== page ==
Epilogue
There are times that the struggle seems to be drowning me. I desperately grasp for air, while the violent waves pull me in deeper. Other times, I feel at the edge of the precipice, looking down. I’m not sure if I want to fall or just dangle my foot over the edge. I wonder why I don’t feel scared, I should right? 
              Despite this, I have realized that every day is a new blessing and a new challenge. My burdens are not the product of anything I have done to myself, rather than they are genetics and environmental influences. However, I can control the outlying behaviors that threaten to destroy my own person. Self-destructive behaviors are a way to cope, as they are a way to survive. I am tired of surviving, I want to live. Therefore, I must take a hold of my life, instead of allowing my disorders to control it. The hardest challenge of my life is the one within myself. This is for all those who are also struggling behind closed doors. This is for all those who are scared to face a diagnosis or do not want to be labeled as “crazy”. This is for those who share my heritage, being Mexican-American and having to deal with the same issues that plague our community. This is for all of you who feel alone and defeated. Finally, this is from me to you: a message to challenge the stigma of mental disorders, from one Latina to the community.
Part I: Hidden
I’m not exactly sure when it started, but it began as moments filled with intense fear, trembling, and feeling breathless. I would attempt to collect myself, but it felt like I was drowning. Eventually, I would retreat to a restroom and begin my ritual of picking my skin. I would get lost in the picking, scratching, and pulling. With each imperfection that was resolved, real or imagined, the feeling of calm and serenity would pour in. Getting lost in my picking, I felt no worries or time pass by. Hours could pass by, and I would still be picking my skin. I often did this in settings where I could disappear and reappear, with people wondering where I have gone. I often used constipation as an excuse, preferring the endless jokes that followed rather than having them know the truth.
              In futile efforts to stop this behavior, I would avoid any type of reflection. The sight of myself was not only a trigger, but a constant remainder of my self-destructive behavior. The angry red patches of my skin that signaled inflammation and possible infection seemed to scream about my secret behaviors. Well-meaning people would ask why I had so many scars and even suggest treatments, family members would declare that my hygiene was poor enough to cause acne. Shopping for clothes with family always led to questions about the scars and picking marks that extended throughout my body. My mother had named my behaviors as tu cosa or your thing. I would often stop, but relapse soon after. My mother would claim that it was all in my head, she insisted I could stop if I wanted to. I would feel ashamed of my behaviors, and I often saw the clear skin of other girls, wondering what was inherently wrong with me. Porque insisto en destruirme poco a poco? 

              My thoughts became miserable and clouded, recurring images of violent scenarios continued to plague me. At one point, I didn’t know what was real. Most people like me suffer in silence, but I felt watched. After all, my face and body showed my struggle; everyone could see something was wrong. Then, one day after a stressful day at work, I decided to go to a psychiatrist. I am no stranger at their offices, but I deeply feared admitting to my ailments. I went into the psychiatrist offices, who was obviously invested in Egyptian Pharaohs and their mysteries. I recited the following list that consisted of: my impulses, my violent thoughts, and my other behaviors, while starring at a human-size statue of Anubis. The black lifeless statue seemed to stare at me, and the ordeal felt like a confession – una confesion de mis debilidades para los dioses. My voice broke and I started sobbing, I silently prayed against being committed – nunca lastimaria a nadien que no fuera yo. The psychiatrist kindly offered a tissue to dry my snot, and I told me calmly and simply “You do know that you have obsessive-compulsive disorder, right?”.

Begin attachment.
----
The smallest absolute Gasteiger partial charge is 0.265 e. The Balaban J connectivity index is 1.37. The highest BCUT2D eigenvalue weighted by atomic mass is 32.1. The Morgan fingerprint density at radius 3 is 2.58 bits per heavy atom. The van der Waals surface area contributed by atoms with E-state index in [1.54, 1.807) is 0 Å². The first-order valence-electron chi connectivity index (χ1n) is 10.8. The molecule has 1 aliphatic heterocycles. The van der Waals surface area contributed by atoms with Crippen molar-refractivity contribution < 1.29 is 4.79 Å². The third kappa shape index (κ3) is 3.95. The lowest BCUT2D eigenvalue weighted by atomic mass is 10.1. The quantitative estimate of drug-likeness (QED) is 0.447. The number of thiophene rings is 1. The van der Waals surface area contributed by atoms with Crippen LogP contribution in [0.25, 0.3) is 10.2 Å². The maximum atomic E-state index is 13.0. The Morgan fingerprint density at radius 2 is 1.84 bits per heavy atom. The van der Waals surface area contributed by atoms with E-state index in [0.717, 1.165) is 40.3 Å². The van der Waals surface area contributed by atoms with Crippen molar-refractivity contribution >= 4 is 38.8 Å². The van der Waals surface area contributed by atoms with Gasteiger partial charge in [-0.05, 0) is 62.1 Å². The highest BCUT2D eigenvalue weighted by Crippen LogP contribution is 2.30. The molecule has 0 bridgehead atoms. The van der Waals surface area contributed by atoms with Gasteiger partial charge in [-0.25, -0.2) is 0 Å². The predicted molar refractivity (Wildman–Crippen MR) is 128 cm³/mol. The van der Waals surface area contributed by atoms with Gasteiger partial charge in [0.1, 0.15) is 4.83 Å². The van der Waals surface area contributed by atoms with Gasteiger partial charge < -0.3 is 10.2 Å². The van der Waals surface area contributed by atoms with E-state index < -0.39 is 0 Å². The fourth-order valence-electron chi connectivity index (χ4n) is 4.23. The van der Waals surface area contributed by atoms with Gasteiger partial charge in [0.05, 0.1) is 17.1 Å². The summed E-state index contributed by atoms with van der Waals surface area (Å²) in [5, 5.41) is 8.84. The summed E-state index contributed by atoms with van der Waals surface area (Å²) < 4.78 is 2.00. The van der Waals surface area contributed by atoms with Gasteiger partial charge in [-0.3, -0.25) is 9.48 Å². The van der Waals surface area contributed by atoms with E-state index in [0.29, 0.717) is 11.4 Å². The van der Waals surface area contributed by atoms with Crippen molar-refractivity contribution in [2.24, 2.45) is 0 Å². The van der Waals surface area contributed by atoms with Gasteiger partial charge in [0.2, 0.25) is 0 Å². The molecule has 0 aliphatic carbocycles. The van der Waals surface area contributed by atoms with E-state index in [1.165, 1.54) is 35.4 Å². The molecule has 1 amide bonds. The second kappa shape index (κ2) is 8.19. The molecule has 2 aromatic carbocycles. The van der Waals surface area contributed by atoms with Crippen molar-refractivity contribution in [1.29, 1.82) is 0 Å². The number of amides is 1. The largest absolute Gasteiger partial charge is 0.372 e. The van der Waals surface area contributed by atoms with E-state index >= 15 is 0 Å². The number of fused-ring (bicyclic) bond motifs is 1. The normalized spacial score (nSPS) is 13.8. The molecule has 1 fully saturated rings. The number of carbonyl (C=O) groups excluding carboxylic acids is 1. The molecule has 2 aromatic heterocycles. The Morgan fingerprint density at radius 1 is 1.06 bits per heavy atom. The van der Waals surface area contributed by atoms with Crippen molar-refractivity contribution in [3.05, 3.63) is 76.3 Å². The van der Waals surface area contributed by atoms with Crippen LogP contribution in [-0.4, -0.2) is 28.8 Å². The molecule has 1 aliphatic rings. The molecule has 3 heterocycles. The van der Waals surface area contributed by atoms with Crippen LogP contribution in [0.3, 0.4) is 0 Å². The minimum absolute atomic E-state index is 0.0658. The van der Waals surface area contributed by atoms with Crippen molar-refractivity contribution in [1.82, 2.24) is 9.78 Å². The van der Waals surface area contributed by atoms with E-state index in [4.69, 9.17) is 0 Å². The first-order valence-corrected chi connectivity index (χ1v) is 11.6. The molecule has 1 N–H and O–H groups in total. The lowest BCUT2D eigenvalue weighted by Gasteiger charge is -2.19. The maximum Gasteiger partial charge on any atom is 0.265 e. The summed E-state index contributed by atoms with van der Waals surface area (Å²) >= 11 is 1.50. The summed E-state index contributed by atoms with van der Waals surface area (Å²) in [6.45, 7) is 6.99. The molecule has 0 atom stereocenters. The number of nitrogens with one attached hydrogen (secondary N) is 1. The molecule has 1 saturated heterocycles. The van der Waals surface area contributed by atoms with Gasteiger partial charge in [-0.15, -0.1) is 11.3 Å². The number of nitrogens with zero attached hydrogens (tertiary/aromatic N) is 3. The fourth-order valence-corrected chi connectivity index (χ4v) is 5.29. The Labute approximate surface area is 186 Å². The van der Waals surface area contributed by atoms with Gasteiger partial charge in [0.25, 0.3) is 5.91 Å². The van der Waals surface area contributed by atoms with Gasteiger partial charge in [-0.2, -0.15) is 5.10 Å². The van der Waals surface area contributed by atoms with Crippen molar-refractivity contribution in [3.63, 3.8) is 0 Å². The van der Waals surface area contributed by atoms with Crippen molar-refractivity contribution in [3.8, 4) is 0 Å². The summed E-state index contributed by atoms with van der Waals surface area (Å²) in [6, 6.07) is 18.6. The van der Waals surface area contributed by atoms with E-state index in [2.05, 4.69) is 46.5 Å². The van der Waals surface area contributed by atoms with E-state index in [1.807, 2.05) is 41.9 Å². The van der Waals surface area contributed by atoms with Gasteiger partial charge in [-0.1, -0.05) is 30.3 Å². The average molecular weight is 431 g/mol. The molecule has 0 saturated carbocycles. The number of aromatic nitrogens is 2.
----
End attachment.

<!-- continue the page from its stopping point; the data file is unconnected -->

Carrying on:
I remember blinking and starring at him. I blurted my thoughts, “Isn’t OCD being a neat freak or washing your hands excessively?”
              He looked at me and mildly chuckled while explaining, “OCD is composed of two different issues, the obsessions and the compulsions. Obsessions are the constant and uncontrollable thoughts, while the compulsions are need to repeat certain behaviors. You are describing compulsions resulting from obsessions. In your case, you have OCD and a related disorder called excoriation disorder or dermatillomania.”
              My first thought after processing was a surprised “A la bestia, que pedo conmigo.” The psychiatrist continued explaining more about my case, and how he planned to treat it, “OCD is a difficult thing to treat, since it requires higher dosages of medication in order to stop the behaviors that trigger the cycles of obsessions and compulsions.” That day I left his clinic with several prescriptions which I would later dub the breakfast of champs. Jokes aside, I felt hope about the treatment and I was ready to start.
Frida Victoria Perez is a writer born and raised on both sides of the Rio Grande River. Due to this, she developed a bi-cultural identity and a desire to be champion for mental illness awareness and other issues surrounding Mexican-Americans.

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